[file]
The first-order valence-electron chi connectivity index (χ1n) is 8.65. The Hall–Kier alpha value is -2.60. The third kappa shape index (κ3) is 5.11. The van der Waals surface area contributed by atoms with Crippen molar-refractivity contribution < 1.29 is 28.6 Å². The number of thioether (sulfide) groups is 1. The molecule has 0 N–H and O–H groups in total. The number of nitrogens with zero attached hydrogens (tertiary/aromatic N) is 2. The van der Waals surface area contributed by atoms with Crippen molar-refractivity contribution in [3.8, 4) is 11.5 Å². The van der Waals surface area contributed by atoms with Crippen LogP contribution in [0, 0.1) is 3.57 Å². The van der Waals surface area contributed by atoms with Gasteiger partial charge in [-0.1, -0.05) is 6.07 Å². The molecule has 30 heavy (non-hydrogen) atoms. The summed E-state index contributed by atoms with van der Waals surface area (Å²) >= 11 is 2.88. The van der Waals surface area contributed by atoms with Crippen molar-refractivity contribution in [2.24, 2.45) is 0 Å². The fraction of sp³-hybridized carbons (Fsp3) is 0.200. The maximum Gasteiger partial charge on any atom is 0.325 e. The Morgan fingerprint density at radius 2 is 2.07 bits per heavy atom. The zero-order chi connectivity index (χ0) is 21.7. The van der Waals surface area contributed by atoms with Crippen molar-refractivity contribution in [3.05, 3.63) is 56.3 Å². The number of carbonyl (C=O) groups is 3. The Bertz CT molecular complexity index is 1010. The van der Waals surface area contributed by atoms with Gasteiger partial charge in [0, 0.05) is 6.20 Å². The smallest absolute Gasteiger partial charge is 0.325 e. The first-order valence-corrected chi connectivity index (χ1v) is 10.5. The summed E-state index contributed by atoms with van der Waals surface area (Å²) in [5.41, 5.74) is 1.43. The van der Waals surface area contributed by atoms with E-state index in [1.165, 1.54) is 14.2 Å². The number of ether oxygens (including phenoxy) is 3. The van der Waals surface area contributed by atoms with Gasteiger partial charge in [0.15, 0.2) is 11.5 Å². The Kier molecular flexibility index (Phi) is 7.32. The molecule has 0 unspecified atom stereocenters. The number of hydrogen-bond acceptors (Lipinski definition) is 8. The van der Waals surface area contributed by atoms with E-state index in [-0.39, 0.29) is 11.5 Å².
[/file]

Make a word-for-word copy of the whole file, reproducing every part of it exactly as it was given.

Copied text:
The first-order valence-electron chi connectivity index (χ1n) is 8.65. The Hall–Kier alpha value is -2.60. The third kappa shape index (κ3) is 5.11. The van der Waals surface area contributed by atoms with Crippen molar-refractivity contribution < 1.29 is 28.6 Å². The number of thioether (sulfide) groups is 1. The molecule has 0 N–H and O–H groups in total. The number of nitrogens with zero attached hydrogens (tertiary/aromatic N) is 2. The van der Waals surface area contributed by atoms with Crippen molar-refractivity contribution in [3.8, 4) is 11.5 Å². The van der Waals surface area contributed by atoms with Crippen LogP contribution in [0, 0.1) is 3.57 Å². The van der Waals surface area contributed by atoms with Gasteiger partial charge in [-0.1, -0.05) is 6.07 Å². The molecule has 30 heavy (non-hydrogen) atoms. The summed E-state index contributed by atoms with van der Waals surface area (Å²) >= 11 is 2.88. The van der Waals surface area contributed by atoms with Crippen molar-refractivity contribution in [2.24, 2.45) is 0 Å². The fraction of sp³-hybridized carbons (Fsp3) is 0.200. The maximum Gasteiger partial charge on any atom is 0.325 e. The Morgan fingerprint density at radius 2 is 2.07 bits per heavy atom. The zero-order chi connectivity index (χ0) is 21.7. The van der Waals surface area contributed by atoms with Crippen molar-refractivity contribution in [3.05, 3.63) is 56.3 Å². The number of carbonyl (C=O) groups is 3. The Bertz CT molecular complexity index is 1010. The van der Waals surface area contributed by atoms with Gasteiger partial charge in [0, 0.05) is 6.20 Å². The smallest absolute Gasteiger partial charge is 0.325 e. The first-order valence-corrected chi connectivity index (χ1v) is 10.5. The summed E-state index contributed by atoms with van der Waals surface area (Å²) in [5.41, 5.74) is 1.43. The van der Waals surface area contributed by atoms with E-state index in [1.165, 1.54) is 14.2 Å². The number of ether oxygens (including phenoxy) is 3. The van der Waals surface area contributed by atoms with Gasteiger partial charge in [0.15, 0.2) is 11.5 Å². The Kier molecular flexibility index (Phi) is 7.32. The molecule has 0 unspecified atom stereocenters. The number of hydrogen-bond acceptors (Lipinski definition) is 8. The van der Waals surface area contributed by atoms with E-state index in [-0.39, 0.29) is 11.5 Å².